The French film industry isn’t alone in the ongoing struggle to respectfully honor Black actresses in the same way White actresses are feted. The epidemic is widespread due to its highly contagious nature.

The forecast is just as dismal in England — as Black actresses with dark skin are regulated to background roles and never afforded the spotlight that Black actors easily garner. The love interests assigned to heavy hitters like Idris Elba, David Oyelowo and Chiwetel Ejiofor — to name a few — are almost always White — biracial or Indian.

In the popular British crime procedural — Luther — Elba plays the moody and tortured detective — who was married to a woman of Indian descent before his entanglement with a White woman who is seductively evil. The only Black woman on the show ends up being a co-worker — a safe bet for an actress who doesn’t exhibit any of the characteristics that would qualify her as a potential lover for the main character.

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Luther has eyes only for “White or bright”

Black actresses are generally disregarded when the casting process is in pursuit of a woman that is typically deemed globally viable.

But — dark-skinned Black men have no trouble finding work — and lately it’s obvious that when there’s a need to showcase diversity in romantic comedies or dramedies — the preferred default has to be a dark as shit actor with a White woman or a woman who is close enough to the White aesthetic.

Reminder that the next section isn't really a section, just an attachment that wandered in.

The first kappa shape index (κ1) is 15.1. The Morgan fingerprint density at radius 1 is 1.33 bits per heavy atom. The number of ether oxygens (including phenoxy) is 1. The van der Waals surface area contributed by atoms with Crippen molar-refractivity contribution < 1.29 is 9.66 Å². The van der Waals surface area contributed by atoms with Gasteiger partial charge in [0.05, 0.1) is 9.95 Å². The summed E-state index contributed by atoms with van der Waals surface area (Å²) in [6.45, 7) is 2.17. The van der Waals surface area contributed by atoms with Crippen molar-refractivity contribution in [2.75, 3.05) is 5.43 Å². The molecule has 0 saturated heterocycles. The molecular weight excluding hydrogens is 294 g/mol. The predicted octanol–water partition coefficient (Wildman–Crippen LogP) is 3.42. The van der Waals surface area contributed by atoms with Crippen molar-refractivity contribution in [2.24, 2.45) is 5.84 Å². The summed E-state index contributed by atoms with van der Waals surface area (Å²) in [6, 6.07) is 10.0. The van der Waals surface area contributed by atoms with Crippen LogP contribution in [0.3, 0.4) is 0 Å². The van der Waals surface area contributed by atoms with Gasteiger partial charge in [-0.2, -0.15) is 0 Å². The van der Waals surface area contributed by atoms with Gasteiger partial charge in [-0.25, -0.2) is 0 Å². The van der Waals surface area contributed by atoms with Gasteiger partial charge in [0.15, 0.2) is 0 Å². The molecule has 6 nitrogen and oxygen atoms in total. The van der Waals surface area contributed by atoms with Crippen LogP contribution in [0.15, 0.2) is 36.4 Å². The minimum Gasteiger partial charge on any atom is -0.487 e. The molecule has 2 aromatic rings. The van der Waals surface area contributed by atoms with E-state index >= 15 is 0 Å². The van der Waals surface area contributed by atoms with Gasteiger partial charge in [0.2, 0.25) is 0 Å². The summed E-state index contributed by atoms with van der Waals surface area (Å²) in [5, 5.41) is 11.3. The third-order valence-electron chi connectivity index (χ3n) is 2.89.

There’s seems to an unspoken repulsion towards the sensuality of Black bodies that belong to women who aren’t sporting the features — that are supposed to make the idea of being Black — less intimidating.

And it’s not just in film and television — the music industry has been notoriously adamant about keeping the landscape “White and bright.”

When I penned an essay about how rapper Azealia Banks coherently and brilliantly explained the machine behind the radical rise of Cardi B — Banks read the essay after a fan shared it with her — and her response contained damning evidence of how her dark-skinned and untampered template — railroaded her trajectory to star status.

Her undeniable talents that include a prowess for songwriting was only admissible if she was willing to allow her lighter-skinned counterparts — the visibility she couldn’t enjoy. The deep hurt from that level of rejection while watching non-talents like Iggy Azalea — rise on the wings of Black producers — who play a vital role in fueling the hate culture towards Black women — has undoubtedly taken a toll — and helped to demonize Azealia Banks for daring to present the ugly truth — unfiltered.

The general consensus seems to support the assumption that Black women with dark skin — aren’t desirably sexy enough for passionate love scenes that evoke the fieriness of how a man wants a woman. We’re not hot enough to be featured on the covers or pages of magazines that cater to the palettes of customers — male or female. Women with dark skin and pure talent are more valued off stage — so that clones of Beyonce — Rihanna and Alicia Keys can give audiences what they want to see — which isn’t a Black body that looks unapologetically “dark.”

The only opportunities that women who look like me can revel in — is courtesy of Black women at the helm — who have the power to force executives at HBO to venture out of their comfort zone by supporting a show that depicts Black women — in situations — that are rarely seen onscreen.